Russ offers Breathing to Connect: ‘Take ten slow, deep breaths. For the first five, focus on your chest and abdomen; connect with your breathing. For the next five, expand your focus, so that as well as being aware of your breathing, you’re also connecting fully with your environment; that is, while noticing your breathing, also notice what you can see, hear, touch taste, and smell.’ You can do this exercise for a while if you’ve got time to spare, and you might just take three or four deep breaths if you’re waiting in a queue or sitting at traffic lights.

Part of the process is to notice how our minds distract us from focussing on the present. That’s okay. It’s what our minds do. Both Ruby and Russ suggest we might name or label thoughts as they come up. ‘I’m never going to get that essay in on time’ could be named as ‘panicking’. ‘I bet he earns more than me’ could be labelled as ‘comparing’. ‘I wish I could afford to take the kids to Disneyland’ could be ‘longing’. ‘The laundry needs doing’ could be ‘planning’. If we can notice these thoughts for what they are and return our attention to the present, they’re not really a problem – we try not to get caught up in them, but we just let them pop up and pass on through.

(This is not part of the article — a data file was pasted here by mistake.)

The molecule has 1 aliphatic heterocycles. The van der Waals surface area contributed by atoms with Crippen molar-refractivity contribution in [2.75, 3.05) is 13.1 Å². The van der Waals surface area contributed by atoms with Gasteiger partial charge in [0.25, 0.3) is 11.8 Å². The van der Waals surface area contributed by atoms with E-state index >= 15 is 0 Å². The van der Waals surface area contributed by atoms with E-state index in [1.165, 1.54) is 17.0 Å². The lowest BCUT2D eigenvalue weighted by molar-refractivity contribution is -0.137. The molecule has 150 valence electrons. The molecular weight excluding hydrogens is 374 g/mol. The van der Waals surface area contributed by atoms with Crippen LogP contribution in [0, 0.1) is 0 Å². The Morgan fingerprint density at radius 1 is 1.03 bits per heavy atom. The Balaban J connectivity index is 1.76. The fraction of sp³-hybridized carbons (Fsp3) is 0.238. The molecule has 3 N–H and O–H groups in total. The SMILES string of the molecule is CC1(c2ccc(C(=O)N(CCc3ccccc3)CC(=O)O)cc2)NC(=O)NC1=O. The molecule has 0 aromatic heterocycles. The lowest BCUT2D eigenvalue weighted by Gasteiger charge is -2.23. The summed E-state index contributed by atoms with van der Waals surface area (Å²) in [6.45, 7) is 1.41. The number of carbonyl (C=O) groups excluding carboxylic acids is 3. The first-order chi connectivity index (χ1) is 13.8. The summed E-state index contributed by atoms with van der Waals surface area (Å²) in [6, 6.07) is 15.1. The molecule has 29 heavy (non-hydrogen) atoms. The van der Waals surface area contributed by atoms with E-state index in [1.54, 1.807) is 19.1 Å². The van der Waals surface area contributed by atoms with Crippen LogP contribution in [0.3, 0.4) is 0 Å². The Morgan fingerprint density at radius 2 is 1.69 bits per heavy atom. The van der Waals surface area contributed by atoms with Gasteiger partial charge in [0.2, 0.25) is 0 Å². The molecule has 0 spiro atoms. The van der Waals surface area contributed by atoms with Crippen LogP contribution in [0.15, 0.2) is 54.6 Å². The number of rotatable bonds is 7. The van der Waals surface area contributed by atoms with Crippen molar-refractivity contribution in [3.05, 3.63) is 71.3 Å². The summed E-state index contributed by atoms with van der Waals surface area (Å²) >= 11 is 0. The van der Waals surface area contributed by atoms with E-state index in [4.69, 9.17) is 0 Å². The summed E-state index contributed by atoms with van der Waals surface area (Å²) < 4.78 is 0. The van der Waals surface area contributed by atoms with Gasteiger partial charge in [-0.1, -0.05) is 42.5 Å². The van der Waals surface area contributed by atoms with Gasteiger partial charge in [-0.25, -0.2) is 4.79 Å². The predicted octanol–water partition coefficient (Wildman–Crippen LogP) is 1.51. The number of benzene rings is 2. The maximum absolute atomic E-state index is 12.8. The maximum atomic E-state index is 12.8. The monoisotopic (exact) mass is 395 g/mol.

Russ encourages us to recognise that our minds are trying to help us, trying to keep us safe by alerting us to potential issues that we may need to think about. So he suggests we adopt the practice of thanking our minds for their input. When we find ourselves thinking ‘It’s about time I finished clearing out the garage’ when we’re trying to enjoy a relaxing bath, we can literally say ‘Thank you, Mind’. We acknowledge the thought, and let it be, without having to do anything about it.